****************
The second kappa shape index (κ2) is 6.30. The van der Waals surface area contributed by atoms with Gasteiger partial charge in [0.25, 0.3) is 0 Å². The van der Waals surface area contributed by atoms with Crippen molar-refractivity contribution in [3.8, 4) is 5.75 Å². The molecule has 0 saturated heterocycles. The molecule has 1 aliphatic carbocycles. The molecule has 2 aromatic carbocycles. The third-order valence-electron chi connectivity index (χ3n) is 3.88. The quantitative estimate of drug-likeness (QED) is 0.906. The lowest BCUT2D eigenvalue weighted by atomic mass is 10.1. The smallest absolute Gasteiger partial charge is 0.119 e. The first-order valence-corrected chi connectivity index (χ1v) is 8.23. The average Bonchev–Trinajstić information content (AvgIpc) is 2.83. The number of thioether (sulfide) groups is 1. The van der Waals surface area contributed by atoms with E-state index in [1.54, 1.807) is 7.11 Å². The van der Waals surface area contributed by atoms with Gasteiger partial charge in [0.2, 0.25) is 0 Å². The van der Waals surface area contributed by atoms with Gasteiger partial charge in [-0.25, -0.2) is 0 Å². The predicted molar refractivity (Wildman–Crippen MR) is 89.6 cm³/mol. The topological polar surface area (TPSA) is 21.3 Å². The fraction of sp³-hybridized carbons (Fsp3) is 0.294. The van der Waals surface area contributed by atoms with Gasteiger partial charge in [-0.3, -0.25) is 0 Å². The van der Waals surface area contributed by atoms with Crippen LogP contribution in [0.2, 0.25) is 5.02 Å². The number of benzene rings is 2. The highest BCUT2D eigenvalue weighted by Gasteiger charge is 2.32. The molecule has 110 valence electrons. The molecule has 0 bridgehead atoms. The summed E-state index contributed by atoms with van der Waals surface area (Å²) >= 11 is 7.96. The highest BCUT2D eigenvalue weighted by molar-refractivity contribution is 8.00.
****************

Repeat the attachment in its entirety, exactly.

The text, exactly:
The second kappa shape index (κ2) is 6.30. The van der Waals surface area contributed by atoms with Gasteiger partial charge in [0.25, 0.3) is 0 Å². The van der Waals surface area contributed by atoms with Crippen molar-refractivity contribution in [3.8, 4) is 5.75 Å². The molecule has 0 saturated heterocycles. The molecule has 1 aliphatic carbocycles. The molecule has 2 aromatic carbocycles. The third-order valence-electron chi connectivity index (χ3n) is 3.88. The quantitative estimate of drug-likeness (QED) is 0.906. The lowest BCUT2D eigenvalue weighted by atomic mass is 10.1. The smallest absolute Gasteiger partial charge is 0.119 e. The first-order valence-corrected chi connectivity index (χ1v) is 8.23. The average Bonchev–Trinajstić information content (AvgIpc) is 2.83. The number of thioether (sulfide) groups is 1. The van der Waals surface area contributed by atoms with E-state index in [1.54, 1.807) is 7.11 Å². The van der Waals surface area contributed by atoms with Gasteiger partial charge in [0.2, 0.25) is 0 Å². The van der Waals surface area contributed by atoms with Gasteiger partial charge in [-0.25, -0.2) is 0 Å². The predicted molar refractivity (Wildman–Crippen MR) is 89.6 cm³/mol. The topological polar surface area (TPSA) is 21.3 Å². The fraction of sp³-hybridized carbons (Fsp3) is 0.294. The van der Waals surface area contributed by atoms with Gasteiger partial charge in [-0.3, -0.25) is 0 Å². The van der Waals surface area contributed by atoms with Crippen LogP contribution in [0.2, 0.25) is 5.02 Å². The number of benzene rings is 2. The highest BCUT2D eigenvalue weighted by Gasteiger charge is 2.32. The molecule has 110 valence electrons. The molecule has 0 bridgehead atoms. The summed E-state index contributed by atoms with van der Waals surface area (Å²) >= 11 is 7.96. The highest BCUT2D eigenvalue weighted by molar-refractivity contribution is 8.00.